In Australia, we have yet to see even one dispensary open for the distribution of medicinal marijuana.  The learnings from the Canadian medicinal companies is that all patient access and data are critical at the early stage.  Although it will take some time (6 months to a year) for the restrictions on GP’s to lighten and the number of qualifying conditions opens up, but Australia will develop in this area. Early movers who train and win over doctors will win.

However, it is our prediction that in 5 years, Australia would have legalised cannabis for recreational use and the dispensary and retail market will be in full swing. Potentially up to three large networks and a number of boutique players should dominate the market. Expect to see global brands (MedMen as an example) to have set-up shop in Australia.

 

Brand first

And speaking of retail, brands are going to be where the money is made. Consumers will demand the highest quality of brands and research has shown that consumers display great loyalty to their retail outlet and the brand of choice. After all, do you buy beer or do you buy Corona?

And not just in the recreational market, but in the medicinal markets too. Once big Pharma enters the game and the market has matured slightly, then the big brands will deliver standardised product through their (extensive) distribution and sales networks.

Expect brands (think Panadol as an example) to dominate the market particularly in the are of pain prevention and management.

In Australia, we see the emergence of “craft growers” delivering high end, premium brands that gain rapid market share. Although the lines share of brands will come from the North American markets, Australia has a history of producing premium grade exports (fruit, wine etc.) and we see no difference in the future of brands.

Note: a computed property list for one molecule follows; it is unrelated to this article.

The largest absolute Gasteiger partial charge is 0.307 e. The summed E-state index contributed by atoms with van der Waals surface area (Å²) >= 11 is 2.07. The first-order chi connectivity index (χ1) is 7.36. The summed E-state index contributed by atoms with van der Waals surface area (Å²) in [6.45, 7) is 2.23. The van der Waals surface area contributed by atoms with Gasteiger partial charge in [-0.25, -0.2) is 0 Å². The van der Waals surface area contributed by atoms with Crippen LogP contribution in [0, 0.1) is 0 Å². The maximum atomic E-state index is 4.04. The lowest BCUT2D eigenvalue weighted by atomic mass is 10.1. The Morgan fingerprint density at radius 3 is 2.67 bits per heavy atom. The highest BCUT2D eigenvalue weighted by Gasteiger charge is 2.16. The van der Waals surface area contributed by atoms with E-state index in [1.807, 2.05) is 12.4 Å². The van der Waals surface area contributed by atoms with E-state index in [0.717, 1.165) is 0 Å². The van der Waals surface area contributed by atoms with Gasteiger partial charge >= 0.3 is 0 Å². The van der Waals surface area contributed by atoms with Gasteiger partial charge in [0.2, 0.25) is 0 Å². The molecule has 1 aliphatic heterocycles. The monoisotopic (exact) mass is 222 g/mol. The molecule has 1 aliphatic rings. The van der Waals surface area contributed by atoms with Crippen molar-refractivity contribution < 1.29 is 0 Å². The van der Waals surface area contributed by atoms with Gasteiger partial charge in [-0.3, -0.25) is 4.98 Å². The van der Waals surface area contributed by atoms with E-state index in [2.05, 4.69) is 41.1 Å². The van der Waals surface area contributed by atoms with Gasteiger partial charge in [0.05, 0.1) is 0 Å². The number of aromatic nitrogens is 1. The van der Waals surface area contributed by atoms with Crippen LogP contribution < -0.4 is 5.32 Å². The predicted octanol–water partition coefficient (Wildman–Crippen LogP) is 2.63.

The biggest Company in the world isn’t around yet

And finally, the biggest difference in 5 years time will be the leaders of the market. It is our belief that the largest cannabis company in the world does not yet exist.

Canopy Growth leads the pack with a valuation of CAD$11.6 billion (at time of writing), however with BIG Pharma, Tobacco and beverages waiting in the wing, it is not inconceivable that Canopy will eventually be dwarfed by the likes of a Coca-Cola, Novartis or Marlboro backed company.

The entry of these corporate giants would significantly consolidate the market. Even in Australia, with the significant global investments underpinning most of the big ASX listed stocks, expect consolidation to occur with global tentacles infiltrating the market.

Think about it, there is yet to be a GSK, Diageo or Phillip Morris in the market.

In summary, the market is ultimately still too young and volatile in nature. There are literally hundreds of small, fragmented players, dwarfed by a couple of multi-unicorn players.

As the market matures, with regulated federal legislation across every country on the planet, expect a group of really big companies to dominate the scene, all focussed on branding and retail.

Welcome to the global marijuana green rush. Potentially the greatest health care disrupter of our time, and a market that is estimated to be bigger than beer.

And they told you money doesn’t grow on trees.